When it comes to the unofficial genre of “walking simulators,” the narrative is undoubtedly the most important element. Generally you aren’t going to expect much gameplay other than walking around (hence the name), such as that found in Dear Esther, or possibly solving puzzles, like those found in Gone Home. Needless to say, those who prefer a bit more action and button presses will most likely not enjoy these titles. However, even the gameplay junkies can enjoy a walking simulator when the narrative is so well written and intriguing.
The question is, does The Station‘s narrative fall under that category? As a walking simulator, The Station risks getting overlooked by all types of gamers, not just the cravers of action, especially those who have had their time wasted before by this genre. The Station has all the right hooks for a good narrative: a sci-fi mystery with puzzle solving. But we’ve all seen the best hooks fall flat in the end. The whole time I played The Station (all three hours of it), I kept waiting for the rug to be jerked out from under me. What would disappoint me? What would be the predictable element? What would make me roll my eyes or ask, “That’s it?”
Imagine both my surprise and my delight when none of those worries came to fruition.
In Space, No One Can Hear You Scream
An exploration team has been sent to spy on another planet via the Espial space station. We have learned that there is sentient alien life on this planet, but before we make contact with them, we need to make sure they are hospitable. From the orbiting station, a crew of three finds the life on the planet below to be in constant civil war. They continue to study and observe the aliens for days and then one day, the station went silent. You as the player have been sent by the space research corporation to find what has happened to the crew, and most importantly, what is going on with their investment.
When you board the station, it is silent. No one is around, and most of the power is off. The only noise heard is the occasional creaking of the station and a few frightful noises and shakes caused by the giant hull breach. The environment feels like a character as much as the rest of the crew because of the silence and the unknown. What was that noise? Is someone following you? Wait, what is that shadow? Did something get in through that hull breach? What in the world happened here?
The only way to find out what happened is to root through everyone’s things—their rooms, their lockers, their audio logs, their journals, everything. Sometimes this includes breaking into their private hideaways. As you uncover audio logs and read emails, you quickly learn that there was much more going on than simply observing the alien civilizations below. You don’t have to find everything to solve the mystery behind the station, but if you want to solve all of the other little mysteries that crop up, you will certainly want to. It was this factor alone that got me to reload the game after I finished it. I had to know about these other sordid tales and how they resolved. (Thank goodness for multiple saves, right?)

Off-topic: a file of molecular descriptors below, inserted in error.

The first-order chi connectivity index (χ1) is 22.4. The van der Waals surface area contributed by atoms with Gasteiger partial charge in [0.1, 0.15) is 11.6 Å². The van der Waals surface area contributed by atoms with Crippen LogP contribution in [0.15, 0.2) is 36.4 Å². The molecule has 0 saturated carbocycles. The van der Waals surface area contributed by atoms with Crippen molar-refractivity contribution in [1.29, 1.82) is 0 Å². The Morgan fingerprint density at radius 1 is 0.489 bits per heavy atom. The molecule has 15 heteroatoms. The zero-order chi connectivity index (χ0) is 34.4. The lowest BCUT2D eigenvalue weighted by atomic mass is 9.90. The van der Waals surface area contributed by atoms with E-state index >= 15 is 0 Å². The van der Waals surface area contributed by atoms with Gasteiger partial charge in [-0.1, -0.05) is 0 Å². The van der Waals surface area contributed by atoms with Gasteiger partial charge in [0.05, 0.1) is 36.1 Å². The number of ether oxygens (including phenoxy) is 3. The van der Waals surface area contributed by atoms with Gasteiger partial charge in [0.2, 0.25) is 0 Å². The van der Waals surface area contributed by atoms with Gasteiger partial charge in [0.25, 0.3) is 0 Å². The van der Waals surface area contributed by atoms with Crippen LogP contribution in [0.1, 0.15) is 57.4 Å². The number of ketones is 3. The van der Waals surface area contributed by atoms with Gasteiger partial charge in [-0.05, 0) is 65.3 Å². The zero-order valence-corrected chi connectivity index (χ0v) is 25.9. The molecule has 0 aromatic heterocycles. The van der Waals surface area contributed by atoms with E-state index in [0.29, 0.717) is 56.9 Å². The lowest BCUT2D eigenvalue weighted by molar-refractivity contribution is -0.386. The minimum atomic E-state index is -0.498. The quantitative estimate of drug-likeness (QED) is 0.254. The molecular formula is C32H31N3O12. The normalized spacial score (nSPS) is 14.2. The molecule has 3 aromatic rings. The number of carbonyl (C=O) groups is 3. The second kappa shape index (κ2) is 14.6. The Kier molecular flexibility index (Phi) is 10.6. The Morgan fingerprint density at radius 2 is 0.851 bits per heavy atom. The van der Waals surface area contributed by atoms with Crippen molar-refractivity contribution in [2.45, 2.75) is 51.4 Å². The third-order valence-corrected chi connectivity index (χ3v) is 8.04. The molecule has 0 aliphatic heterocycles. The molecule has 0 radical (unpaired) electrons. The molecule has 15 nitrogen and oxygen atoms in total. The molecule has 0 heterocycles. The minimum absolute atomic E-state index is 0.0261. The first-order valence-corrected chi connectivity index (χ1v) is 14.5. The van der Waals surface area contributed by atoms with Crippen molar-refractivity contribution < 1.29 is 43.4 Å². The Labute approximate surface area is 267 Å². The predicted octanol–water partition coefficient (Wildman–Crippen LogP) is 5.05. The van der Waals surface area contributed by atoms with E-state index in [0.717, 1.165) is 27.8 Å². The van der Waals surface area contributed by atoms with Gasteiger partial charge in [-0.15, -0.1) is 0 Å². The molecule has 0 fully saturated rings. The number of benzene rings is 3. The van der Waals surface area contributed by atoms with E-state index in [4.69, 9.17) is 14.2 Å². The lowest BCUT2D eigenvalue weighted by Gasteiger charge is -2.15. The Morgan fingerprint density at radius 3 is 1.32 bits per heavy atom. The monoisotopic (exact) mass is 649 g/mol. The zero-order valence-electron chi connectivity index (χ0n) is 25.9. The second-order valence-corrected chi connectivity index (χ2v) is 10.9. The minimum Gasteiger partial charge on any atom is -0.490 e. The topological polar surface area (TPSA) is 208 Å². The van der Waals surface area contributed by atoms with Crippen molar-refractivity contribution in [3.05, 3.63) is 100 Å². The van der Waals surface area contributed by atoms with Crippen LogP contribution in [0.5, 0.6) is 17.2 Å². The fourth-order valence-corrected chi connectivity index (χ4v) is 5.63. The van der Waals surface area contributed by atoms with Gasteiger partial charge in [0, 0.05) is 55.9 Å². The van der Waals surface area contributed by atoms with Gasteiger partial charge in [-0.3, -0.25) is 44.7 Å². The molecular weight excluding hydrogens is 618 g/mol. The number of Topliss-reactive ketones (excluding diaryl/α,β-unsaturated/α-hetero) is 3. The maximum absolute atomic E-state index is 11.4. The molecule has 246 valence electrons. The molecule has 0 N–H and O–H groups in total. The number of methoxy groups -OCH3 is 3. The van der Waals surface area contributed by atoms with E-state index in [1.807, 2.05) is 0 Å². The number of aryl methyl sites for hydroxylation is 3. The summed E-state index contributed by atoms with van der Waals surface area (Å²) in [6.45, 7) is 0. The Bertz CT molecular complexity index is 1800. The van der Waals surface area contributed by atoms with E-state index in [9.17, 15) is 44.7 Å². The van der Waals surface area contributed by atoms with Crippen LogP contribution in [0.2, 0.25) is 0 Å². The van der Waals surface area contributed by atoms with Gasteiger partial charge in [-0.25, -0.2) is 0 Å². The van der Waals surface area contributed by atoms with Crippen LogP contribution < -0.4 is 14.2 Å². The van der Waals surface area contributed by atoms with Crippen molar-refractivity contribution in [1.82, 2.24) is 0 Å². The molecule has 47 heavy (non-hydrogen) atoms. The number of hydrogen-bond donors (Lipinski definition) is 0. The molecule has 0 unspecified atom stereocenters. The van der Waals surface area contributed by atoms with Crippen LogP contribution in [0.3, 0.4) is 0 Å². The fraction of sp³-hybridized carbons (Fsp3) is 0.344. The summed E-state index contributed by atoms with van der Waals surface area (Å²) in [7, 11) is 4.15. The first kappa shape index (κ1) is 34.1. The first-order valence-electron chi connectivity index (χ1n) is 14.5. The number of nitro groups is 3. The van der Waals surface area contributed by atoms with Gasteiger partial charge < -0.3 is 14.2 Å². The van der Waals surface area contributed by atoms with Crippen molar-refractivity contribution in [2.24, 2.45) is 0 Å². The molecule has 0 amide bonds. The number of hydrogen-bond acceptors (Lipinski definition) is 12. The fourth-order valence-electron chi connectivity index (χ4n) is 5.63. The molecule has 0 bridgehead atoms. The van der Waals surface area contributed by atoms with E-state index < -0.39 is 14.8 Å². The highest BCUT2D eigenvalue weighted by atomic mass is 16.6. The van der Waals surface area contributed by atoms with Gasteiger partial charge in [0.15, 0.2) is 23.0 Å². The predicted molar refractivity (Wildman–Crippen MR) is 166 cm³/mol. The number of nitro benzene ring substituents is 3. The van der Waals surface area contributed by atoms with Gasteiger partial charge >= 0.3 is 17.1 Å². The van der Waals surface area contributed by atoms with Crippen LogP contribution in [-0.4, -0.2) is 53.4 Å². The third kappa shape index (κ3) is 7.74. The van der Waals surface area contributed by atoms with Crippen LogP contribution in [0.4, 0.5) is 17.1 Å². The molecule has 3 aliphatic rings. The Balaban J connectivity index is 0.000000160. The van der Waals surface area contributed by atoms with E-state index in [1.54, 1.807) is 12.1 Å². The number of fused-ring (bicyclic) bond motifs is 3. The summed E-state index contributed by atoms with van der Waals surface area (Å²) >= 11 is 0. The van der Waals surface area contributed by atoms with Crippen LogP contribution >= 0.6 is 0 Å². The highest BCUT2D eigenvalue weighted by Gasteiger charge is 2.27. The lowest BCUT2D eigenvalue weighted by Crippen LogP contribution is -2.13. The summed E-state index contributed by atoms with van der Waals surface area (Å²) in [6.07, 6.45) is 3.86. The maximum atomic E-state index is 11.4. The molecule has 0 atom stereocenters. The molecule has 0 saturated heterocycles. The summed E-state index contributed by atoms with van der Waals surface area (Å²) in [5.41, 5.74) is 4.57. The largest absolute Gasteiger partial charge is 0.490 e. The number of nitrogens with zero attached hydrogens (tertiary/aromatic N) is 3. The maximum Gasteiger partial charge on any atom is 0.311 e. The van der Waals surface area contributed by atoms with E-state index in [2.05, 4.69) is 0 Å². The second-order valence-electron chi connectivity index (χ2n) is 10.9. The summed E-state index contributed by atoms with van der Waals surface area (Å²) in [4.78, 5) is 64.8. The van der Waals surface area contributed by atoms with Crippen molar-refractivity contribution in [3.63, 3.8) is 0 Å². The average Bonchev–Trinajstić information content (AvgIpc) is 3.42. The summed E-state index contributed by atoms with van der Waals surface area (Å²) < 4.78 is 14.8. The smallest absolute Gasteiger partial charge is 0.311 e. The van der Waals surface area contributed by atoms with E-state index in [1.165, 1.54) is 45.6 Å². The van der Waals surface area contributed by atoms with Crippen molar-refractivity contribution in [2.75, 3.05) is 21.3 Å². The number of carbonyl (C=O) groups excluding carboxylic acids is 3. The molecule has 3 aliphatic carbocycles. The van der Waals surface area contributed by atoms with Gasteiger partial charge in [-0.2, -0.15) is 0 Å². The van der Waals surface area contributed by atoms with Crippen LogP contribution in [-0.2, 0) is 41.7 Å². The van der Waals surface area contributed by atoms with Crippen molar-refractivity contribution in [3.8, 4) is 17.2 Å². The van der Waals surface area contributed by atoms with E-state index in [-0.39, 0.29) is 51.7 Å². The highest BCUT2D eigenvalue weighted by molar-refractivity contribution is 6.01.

The Station Review - Short and Sweet Like Pluto (PS4)
That said, is the narrative perfect? It’s fascinating and unpredictable, but if you start to get into the nitty-gritty with the timing of some of the events, they don’t line up 100%. It doesn’t ruin the story, but when it’s over and you start to think about it, you will most likely scratch your head. The developers had a fantastic idea, but they didn’t fine tune all of the plot details. At least the holes aren’t big enough to drive a Mack truck through them; they’re little tears that call into question the timing of them, but not how the plot overall functions.
More to this Space Than Walking
Thankfully, there is more than simply walking around and finding random audio logs, ala Dear Esther. You’ll have to solve a few puzzles in order to get the power running to parts of the stations, find their locker codes, and figure out how to break into other locked away rooms. Fortunately, none of these puzzles are as crazy to solve as anything found in a Double Fine point-and-click adventure. Shoelace plus peanut butter does not create a helicopter. All puzzles are fairly logical to what you would expect if you were investigating a vacant space station.
The Station is short and sweet, which could be seen as a detriment. However, I liked the fact that there wasn’t a lot of fluff to the story, and there weren’t any fetch quests or other modes of padding the game to keep it going. There was plenty in the story to tell, and the developers didn’t drag it out at all. The brevity actually solidifies how stellar the narrative truly is, and I can’t recommend it enough to all gamers who love a good story, especially a good mystery.
The Station review code provided by publisher. Version 1.00 reviewed on a standard PlayStation 4. For more information on scoring please see our Review Policy here.